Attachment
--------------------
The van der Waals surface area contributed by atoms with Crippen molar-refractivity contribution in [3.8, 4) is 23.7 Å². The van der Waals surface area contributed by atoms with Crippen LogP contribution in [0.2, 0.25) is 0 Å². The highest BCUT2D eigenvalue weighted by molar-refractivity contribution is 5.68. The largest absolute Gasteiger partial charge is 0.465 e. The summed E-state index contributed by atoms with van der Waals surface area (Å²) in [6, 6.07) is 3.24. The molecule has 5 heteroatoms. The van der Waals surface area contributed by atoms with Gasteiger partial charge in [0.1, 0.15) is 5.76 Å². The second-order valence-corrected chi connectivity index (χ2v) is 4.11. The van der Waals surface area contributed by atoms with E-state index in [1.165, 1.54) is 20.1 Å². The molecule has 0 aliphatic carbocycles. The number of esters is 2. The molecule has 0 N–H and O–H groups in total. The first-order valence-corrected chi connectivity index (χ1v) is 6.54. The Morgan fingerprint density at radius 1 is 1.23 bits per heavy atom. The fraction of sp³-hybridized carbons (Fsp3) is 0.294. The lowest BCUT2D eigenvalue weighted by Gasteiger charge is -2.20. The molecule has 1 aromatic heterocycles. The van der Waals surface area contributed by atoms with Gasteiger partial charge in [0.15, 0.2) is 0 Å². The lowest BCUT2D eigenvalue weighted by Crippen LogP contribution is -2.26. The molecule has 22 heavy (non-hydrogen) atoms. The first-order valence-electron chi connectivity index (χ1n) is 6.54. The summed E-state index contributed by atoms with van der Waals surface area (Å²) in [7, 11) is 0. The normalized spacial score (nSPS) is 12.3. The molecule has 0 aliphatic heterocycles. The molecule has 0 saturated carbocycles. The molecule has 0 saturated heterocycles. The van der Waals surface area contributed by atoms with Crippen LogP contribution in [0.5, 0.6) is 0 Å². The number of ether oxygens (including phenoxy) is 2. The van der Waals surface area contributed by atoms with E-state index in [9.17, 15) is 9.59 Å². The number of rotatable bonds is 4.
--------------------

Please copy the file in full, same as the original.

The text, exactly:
The van der Waals surface area contributed by atoms with Crippen molar-refractivity contribution in [3.8, 4) is 23.7 Å². The van der Waals surface area contributed by atoms with Crippen LogP contribution in [0.2, 0.25) is 0 Å². The highest BCUT2D eigenvalue weighted by molar-refractivity contribution is 5.68. The largest absolute Gasteiger partial charge is 0.465 e. The summed E-state index contributed by atoms with van der Waals surface area (Å²) in [6, 6.07) is 3.24. The molecule has 5 heteroatoms. The van der Waals surface area contributed by atoms with Gasteiger partial charge in [0.1, 0.15) is 5.76 Å². The second-order valence-corrected chi connectivity index (χ2v) is 4.11. The van der Waals surface area contributed by atoms with E-state index in [1.165, 1.54) is 20.1 Å². The molecule has 0 aliphatic carbocycles. The number of esters is 2. The molecule has 0 N–H and O–H groups in total. The first-order valence-corrected chi connectivity index (χ1v) is 6.54. The Morgan fingerprint density at radius 1 is 1.23 bits per heavy atom. The fraction of sp³-hybridized carbons (Fsp3) is 0.294. The lowest BCUT2D eigenvalue weighted by Gasteiger charge is -2.20. The molecule has 1 aromatic heterocycles. The van der Waals surface area contributed by atoms with Gasteiger partial charge in [0.15, 0.2) is 0 Å². The lowest BCUT2D eigenvalue weighted by Crippen LogP contribution is -2.26. The molecule has 22 heavy (non-hydrogen) atoms. The first-order valence-electron chi connectivity index (χ1n) is 6.54. The summed E-state index contributed by atoms with van der Waals surface area (Å²) in [7, 11) is 0. The normalized spacial score (nSPS) is 12.3. The molecule has 0 aliphatic heterocycles. The molecule has 0 saturated carbocycles. The molecule has 0 saturated heterocycles. The van der Waals surface area contributed by atoms with Crippen LogP contribution in [0.5, 0.6) is 0 Å². The number of ether oxygens (including phenoxy) is 2. The van der Waals surface area contributed by atoms with E-state index in [9.17, 15) is 9.59 Å². The number of rotatable bonds is 4.